Tuesday, January 10, 2012

New York City Opera Locks Out Singers, Musicians, Imperiling 2012 Season

I'm not really much of an opera fan, but I do recognize its importance on the cultural landscape. Which is what makes this story from Bloomberg so distressing:
New York City Opera locked out its musicians and choristers a month before its first scheduled performance of 2012, imperiling the 69-year-old company that Mayor Fiorello LaGuardia called “the people’s opera.”

The company said in a statement released today that management “stretched every dollar available to them to create a proposal that would suit their economic constraints and encourage the unions to come back to work, but the unions refused.”

Mediation that began on Dec. 19 by the Federal Mediation & Conciliation Service ended yesterday at 9 p.m., said Alan Gordon, national executive director of the American Guild of Musical Artists, which represents choristers. He said compensation remained a sticking point. Choristers would’ve had their pay plummet to $4,000 a season from about $40,000, given the company’s diminished performance schedule.
Yikes, that's quite a staggering drop in pay, all right. No wonder the singers and musicians are upset. So what is causing such a dramatic drop, anyway?
The company’s projected $13 million budget this season, down 57 percent from two years earlier, is under further pressure. “We were told by the mediator that fundraising and ticket sales are suffering, said Gail Kruvand, assistant principal bass and chair of the orchestra’s negotiating committee.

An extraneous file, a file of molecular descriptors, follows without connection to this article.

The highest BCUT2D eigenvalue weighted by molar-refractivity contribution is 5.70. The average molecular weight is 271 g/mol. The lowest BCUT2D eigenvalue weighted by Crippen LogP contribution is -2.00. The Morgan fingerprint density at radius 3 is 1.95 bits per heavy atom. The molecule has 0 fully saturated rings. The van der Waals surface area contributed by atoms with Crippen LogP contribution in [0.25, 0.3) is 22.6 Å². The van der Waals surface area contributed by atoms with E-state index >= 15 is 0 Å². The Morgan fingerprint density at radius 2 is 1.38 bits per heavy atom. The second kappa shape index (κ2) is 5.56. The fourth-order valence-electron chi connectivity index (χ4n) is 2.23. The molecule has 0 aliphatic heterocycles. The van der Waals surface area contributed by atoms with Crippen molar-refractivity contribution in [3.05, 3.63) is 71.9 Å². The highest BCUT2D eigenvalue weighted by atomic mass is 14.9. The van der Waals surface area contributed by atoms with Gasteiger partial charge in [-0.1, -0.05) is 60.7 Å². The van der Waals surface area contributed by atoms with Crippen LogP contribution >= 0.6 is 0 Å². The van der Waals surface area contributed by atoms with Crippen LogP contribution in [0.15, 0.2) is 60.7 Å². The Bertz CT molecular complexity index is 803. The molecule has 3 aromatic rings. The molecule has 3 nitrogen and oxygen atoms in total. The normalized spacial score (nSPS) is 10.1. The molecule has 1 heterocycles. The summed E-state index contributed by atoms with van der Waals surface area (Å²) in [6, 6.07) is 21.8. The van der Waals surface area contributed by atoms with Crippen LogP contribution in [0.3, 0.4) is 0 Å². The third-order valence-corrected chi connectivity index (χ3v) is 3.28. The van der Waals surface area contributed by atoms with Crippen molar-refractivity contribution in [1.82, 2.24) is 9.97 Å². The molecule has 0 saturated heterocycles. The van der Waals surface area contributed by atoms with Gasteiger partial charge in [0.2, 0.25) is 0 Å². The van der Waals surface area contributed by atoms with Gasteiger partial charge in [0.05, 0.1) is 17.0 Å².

Holy crap, that's not a drop, that's a collapse. If true, the union really doesn't have a leg to stand on in this fight.

Bonus: Sadly, Philistine that I am, rock opera has always been more to my taste


  1. The arts are a very civilizing spirit and a huge contributor to urban culture and grace.

    Ironically, much funding for museums and the performance arts comes from the patronage of wealth. Ticket sales never begin to cover the cost of operations.

    If wealthy donations decline, operating budgets get squeezed.

    The 1% appear to be slacking off on their noblesse oblige.

    Without the patronage of wealthy donor foundations and left to their own preferences, culture in America would consist of bikers gangs, trailer park hoedowns,and NASCAR tailgate parties.

    The arts are an area where the 1% usually contribute more than their fair share--and to good end.


  2. I wonder how this compares to the rate of change of attendance at other forms of live performance?

  3. @gardener1 - to be fair, NASCAR attendance is also way down. :)

  4. Quick, Bill - get yourself some opera while you can!


    Ombra mai fu
    di vegetabil
    cara ed amable
    soave piu

    (Never was made the shade
    of a plant
    dear and loving
    or more gentle)

    frondi tenere e belle
    del mio platano amato
    per voi risplenda il fato
    tuoni, lampi, e procelle
    non vi oltraggino mai la ara pace
    ne giunga a profanarvi austro rapace

    (Tender and beautiful fronds
    Of my beloved plane tree
    Let fate smile upon you
    may thunder, lightening and storms
    Never bother your dear peace
    Nor may you be profaned by blowing winds)

  5. @Gail - okay, I'll admit it...that was beautiful. :)